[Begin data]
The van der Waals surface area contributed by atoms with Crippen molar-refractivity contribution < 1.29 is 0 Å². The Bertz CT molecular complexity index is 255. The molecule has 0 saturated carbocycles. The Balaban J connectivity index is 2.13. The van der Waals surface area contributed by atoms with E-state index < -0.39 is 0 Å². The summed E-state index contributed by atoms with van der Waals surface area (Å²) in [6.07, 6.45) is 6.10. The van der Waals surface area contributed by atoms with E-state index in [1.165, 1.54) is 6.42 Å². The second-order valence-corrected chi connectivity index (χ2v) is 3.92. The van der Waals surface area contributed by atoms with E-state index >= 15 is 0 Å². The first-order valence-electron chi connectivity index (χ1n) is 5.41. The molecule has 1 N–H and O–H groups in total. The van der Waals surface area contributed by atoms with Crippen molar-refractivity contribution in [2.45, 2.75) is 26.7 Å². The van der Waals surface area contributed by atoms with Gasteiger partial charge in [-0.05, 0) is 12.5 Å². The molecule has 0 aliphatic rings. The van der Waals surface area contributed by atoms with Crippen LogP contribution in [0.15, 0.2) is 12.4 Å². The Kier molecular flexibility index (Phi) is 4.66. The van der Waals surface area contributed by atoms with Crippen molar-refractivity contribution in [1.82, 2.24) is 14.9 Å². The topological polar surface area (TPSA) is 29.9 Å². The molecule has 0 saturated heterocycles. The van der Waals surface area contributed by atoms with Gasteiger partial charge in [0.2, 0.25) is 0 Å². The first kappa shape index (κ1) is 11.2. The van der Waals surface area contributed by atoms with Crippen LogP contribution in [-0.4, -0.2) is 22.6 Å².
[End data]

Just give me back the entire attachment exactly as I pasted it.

The van der Waals surface area contributed by atoms with Crippen molar-refractivity contribution < 1.29 is 0 Å². The Bertz CT molecular complexity index is 255. The molecule has 0 saturated carbocycles. The Balaban J connectivity index is 2.13. The van der Waals surface area contributed by atoms with E-state index < -0.39 is 0 Å². The summed E-state index contributed by atoms with van der Waals surface area (Å²) in [6.07, 6.45) is 6.10. The van der Waals surface area contributed by atoms with E-state index in [1.165, 1.54) is 6.42 Å². The second-order valence-corrected chi connectivity index (χ2v) is 3.92. The van der Waals surface area contributed by atoms with E-state index >= 15 is 0 Å². The first-order valence-electron chi connectivity index (χ1n) is 5.41. The molecule has 1 N–H and O–H groups in total. The van der Waals surface area contributed by atoms with Crippen molar-refractivity contribution in [2.45, 2.75) is 26.7 Å². The van der Waals surface area contributed by atoms with Gasteiger partial charge in [-0.05, 0) is 12.5 Å². The molecule has 0 aliphatic rings. The van der Waals surface area contributed by atoms with Crippen LogP contribution in [0.15, 0.2) is 12.4 Å². The Kier molecular flexibility index (Phi) is 4.66. The van der Waals surface area contributed by atoms with Crippen molar-refractivity contribution in [1.82, 2.24) is 14.9 Å². The topological polar surface area (TPSA) is 29.9 Å². The molecule has 0 saturated heterocycles. The van der Waals surface area contributed by atoms with Gasteiger partial charge in [0.2, 0.25) is 0 Å². The first kappa shape index (κ1) is 11.2. The van der Waals surface area contributed by atoms with Crippen LogP contribution in [-0.4, -0.2) is 22.6 Å².